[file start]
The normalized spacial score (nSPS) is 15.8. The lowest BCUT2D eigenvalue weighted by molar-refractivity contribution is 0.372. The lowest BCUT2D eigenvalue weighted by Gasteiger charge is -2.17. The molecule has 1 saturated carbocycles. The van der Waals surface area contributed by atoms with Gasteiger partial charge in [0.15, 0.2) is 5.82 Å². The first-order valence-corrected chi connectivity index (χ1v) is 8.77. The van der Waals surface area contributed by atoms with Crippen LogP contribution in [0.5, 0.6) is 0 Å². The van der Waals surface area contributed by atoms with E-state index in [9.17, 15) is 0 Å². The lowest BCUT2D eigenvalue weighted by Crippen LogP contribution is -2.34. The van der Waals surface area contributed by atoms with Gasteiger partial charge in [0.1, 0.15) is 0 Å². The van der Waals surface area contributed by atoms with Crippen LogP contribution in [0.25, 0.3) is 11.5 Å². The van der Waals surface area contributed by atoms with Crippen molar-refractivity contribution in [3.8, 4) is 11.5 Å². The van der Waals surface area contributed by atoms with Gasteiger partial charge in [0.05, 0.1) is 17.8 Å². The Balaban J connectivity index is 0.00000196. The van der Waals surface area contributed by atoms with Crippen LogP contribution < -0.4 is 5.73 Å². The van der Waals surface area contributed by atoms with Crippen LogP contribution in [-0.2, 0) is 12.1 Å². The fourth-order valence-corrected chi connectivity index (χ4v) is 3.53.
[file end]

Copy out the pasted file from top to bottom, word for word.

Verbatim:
The normalized spacial score (nSPS) is 15.8. The lowest BCUT2D eigenvalue weighted by molar-refractivity contribution is 0.372. The lowest BCUT2D eigenvalue weighted by Gasteiger charge is -2.17. The molecule has 1 saturated carbocycles. The van der Waals surface area contributed by atoms with Gasteiger partial charge in [0.15, 0.2) is 5.82 Å². The first-order valence-corrected chi connectivity index (χ1v) is 8.77. The van der Waals surface area contributed by atoms with Crippen LogP contribution in [0.5, 0.6) is 0 Å². The van der Waals surface area contributed by atoms with E-state index in [9.17, 15) is 0 Å². The lowest BCUT2D eigenvalue weighted by Crippen LogP contribution is -2.34. The van der Waals surface area contributed by atoms with Gasteiger partial charge in [0.1, 0.15) is 0 Å². The van der Waals surface area contributed by atoms with Crippen LogP contribution in [0.25, 0.3) is 11.5 Å². The van der Waals surface area contributed by atoms with Crippen molar-refractivity contribution in [3.8, 4) is 11.5 Å². The van der Waals surface area contributed by atoms with Gasteiger partial charge in [0.05, 0.1) is 17.8 Å². The Balaban J connectivity index is 0.00000196. The van der Waals surface area contributed by atoms with Crippen LogP contribution < -0.4 is 5.73 Å². The van der Waals surface area contributed by atoms with Crippen LogP contribution in [-0.2, 0) is 12.1 Å². The fourth-order valence-corrected chi connectivity index (χ4v) is 3.53.